If the books are not ready by late winter 2023, I will do my best to make a (physical) beta version available for international students only. Depending on the number of copies involved, this may involve some additional production costs. If this ends up being the case, I will post pricing information as soon as I can.

I am also planning to rework the current grammar workbook into a combined reading-writing test book, but that will most likely not be ready until summer or fall 2023.

Where things stand as of now (late September 2022):

As you may be aware, this past summer the College Board released a document with test specifications and sample exam questions for the digital test.

Working from that blueprint, I managed to put together drafts of all the major chapters in the updated Critical Reader, and my initial impressions were confirmed by the full digital practice exam released by the College Board several days ago. As a result, my future work will consist of reworking/reformatting old exercises and explanations to practice questions in previous editions, as well as writing some new ones. (Note: if you want to view the new exam, you will need to create a College Board account and download the Bluebook app.)

Because fill-in-the-blank vocabulary questions have been revived, I will also be reintegrating a fair amount of material from the original (2012-13) edition of The Critical Reader.

In terms of The Ultimate Guide to SAT Grammar: a substantial portion of the punctuation and grammar content will remain essentially the same. (There are really only so many ways one can test commas, dashes, and colons!) However, the Diction and Register chapter will be removed, as those question types will no longer appear on the exam. In addition, I will be adding new material covering “note-taking” questions (essentially a form of supporting-detail question; see RW #12, https://satsuite.collegeboard.org/media/pdf/digital-sat-sample-questions.pdf) and will be reworking numerous sample questions and exercises to cover the new “one passage-one question” format.

In the meantime: 

If you are looking to get a jump on ways to prepare for the digital SAT now, my recommendations are as follows.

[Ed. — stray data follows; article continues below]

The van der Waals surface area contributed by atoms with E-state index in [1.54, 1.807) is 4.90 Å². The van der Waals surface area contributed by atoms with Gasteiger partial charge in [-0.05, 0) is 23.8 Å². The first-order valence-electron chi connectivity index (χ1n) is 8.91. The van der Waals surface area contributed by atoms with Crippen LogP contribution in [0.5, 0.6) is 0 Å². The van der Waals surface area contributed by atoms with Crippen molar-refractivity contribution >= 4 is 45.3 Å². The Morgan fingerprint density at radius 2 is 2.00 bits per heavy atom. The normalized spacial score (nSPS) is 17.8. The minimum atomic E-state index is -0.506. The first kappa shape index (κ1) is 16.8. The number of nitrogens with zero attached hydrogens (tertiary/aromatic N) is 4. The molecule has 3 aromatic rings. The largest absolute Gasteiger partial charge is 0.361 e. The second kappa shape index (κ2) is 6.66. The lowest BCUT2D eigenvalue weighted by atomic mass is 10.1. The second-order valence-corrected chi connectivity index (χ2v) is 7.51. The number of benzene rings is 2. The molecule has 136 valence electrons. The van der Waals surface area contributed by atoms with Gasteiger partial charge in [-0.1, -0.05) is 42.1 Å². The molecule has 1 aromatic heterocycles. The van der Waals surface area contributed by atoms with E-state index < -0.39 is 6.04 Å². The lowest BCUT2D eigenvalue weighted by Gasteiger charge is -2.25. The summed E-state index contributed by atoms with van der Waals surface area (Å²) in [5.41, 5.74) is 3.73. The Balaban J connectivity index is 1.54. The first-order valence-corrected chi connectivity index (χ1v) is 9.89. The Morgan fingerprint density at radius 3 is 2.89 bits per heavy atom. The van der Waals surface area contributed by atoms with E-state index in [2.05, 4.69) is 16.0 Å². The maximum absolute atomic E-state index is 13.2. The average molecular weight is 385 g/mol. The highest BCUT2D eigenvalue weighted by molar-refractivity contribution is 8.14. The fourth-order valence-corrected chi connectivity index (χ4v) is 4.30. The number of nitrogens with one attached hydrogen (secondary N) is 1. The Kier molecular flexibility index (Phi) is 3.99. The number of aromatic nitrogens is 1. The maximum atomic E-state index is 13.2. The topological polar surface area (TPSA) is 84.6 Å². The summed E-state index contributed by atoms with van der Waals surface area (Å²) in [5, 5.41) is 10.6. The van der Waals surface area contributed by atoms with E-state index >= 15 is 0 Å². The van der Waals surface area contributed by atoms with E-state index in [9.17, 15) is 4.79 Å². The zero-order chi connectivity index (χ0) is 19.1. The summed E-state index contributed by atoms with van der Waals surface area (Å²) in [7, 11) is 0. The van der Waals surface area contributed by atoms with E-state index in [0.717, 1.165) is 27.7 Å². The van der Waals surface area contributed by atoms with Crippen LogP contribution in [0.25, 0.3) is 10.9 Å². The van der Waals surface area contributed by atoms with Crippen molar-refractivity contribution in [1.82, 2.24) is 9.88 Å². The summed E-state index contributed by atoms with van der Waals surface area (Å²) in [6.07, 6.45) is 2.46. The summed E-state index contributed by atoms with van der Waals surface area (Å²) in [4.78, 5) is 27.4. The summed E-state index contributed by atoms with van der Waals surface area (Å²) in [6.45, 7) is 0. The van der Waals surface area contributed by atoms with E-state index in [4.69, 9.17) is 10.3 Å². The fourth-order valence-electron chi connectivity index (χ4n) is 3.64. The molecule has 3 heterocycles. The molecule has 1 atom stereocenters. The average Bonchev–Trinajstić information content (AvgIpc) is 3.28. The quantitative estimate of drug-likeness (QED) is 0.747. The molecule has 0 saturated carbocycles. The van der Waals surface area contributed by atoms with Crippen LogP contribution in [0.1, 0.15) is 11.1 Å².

If you want to use the current (4th) edition of The Critical Reader, focus on vocabulary-in-context, main ideas, inferences, reading for function, extended reasoning, and graphs. Although the format of the new test will be different, the actual concepts tested are essentially the same. Although literal comprehension questions will not appear on the new exam, I would also suggest at least reading through that section: difficulties in this area will make it hard to answer questions that involve more advanced reasoning.  You do not need to worry about paired “evidence” questions at all.

For vocabulary, you may also want to use the original (pre-2016 exam) Sentence Completion Workbook or, if you are very motivated, even GRE Vocabulary in Practice, focusing on one-blank completions only. Fill-in-the-blank vocabulary questions on the digital SAT may appear in the context of a short passage (as they do on the GRE) rather than a single sentence (as was the case on the pre-2016 SAT), so there will be considerable overlap between easier one-blank GRE vocabulary questions and dSAT ones. Remember that “hard” words may appear in the passages as well as the answer choices, and that these can involve alternate meanings of common terms.

If you want to practice with short passages and sentence completions, you may also find it helpful to purchase the first edition of The Critical Reader, which features many such passages, in addition to a chapter on sentence completions. Because this version does not include graph questions, you should not practice with it exclusively.

For Writing, you can use the current (5th) edition of The Ultimate Guide to SAT Grammar,  focusing heavily on the chapters on transitions and punctuation, and skipping the material on diction and register. Aside from the fact that each dSAT Writing question will accompany a different passage, the actual concepts tested will be effectively identical, and the current book should leave you extremely well prepared for the exam.

If you do want a trove of single passages accompanied by one question, you can of course also use the Question of the Day archive.

For authentic SAT questions, you may want to work with short passages and sentence completions from pre-2016 exams. You can probably order an old Official Guide for very little money on Amazon, and I would assume that there are still many old tests floating around the internet as well.

And as always, I recommend spending 10-15 minutes a day reading a reasonably serious adult periodical such as the New York TimesThe EconomistThe AtlanticScientific American, and making a list of the words you don’t know. It does not matter how short dSAT passages are if you are missing key vocabulary or have difficulty following a person’s argument!

The bottom is line is that if you’re among the first cohorts to take the new exam, you may need to piece prep materials together for the next few months; however, given what is available for the previous and current versions of the SAT, you can still prep very effectively.

I will be posting updates as my work on the books progresses, so please stay tuned!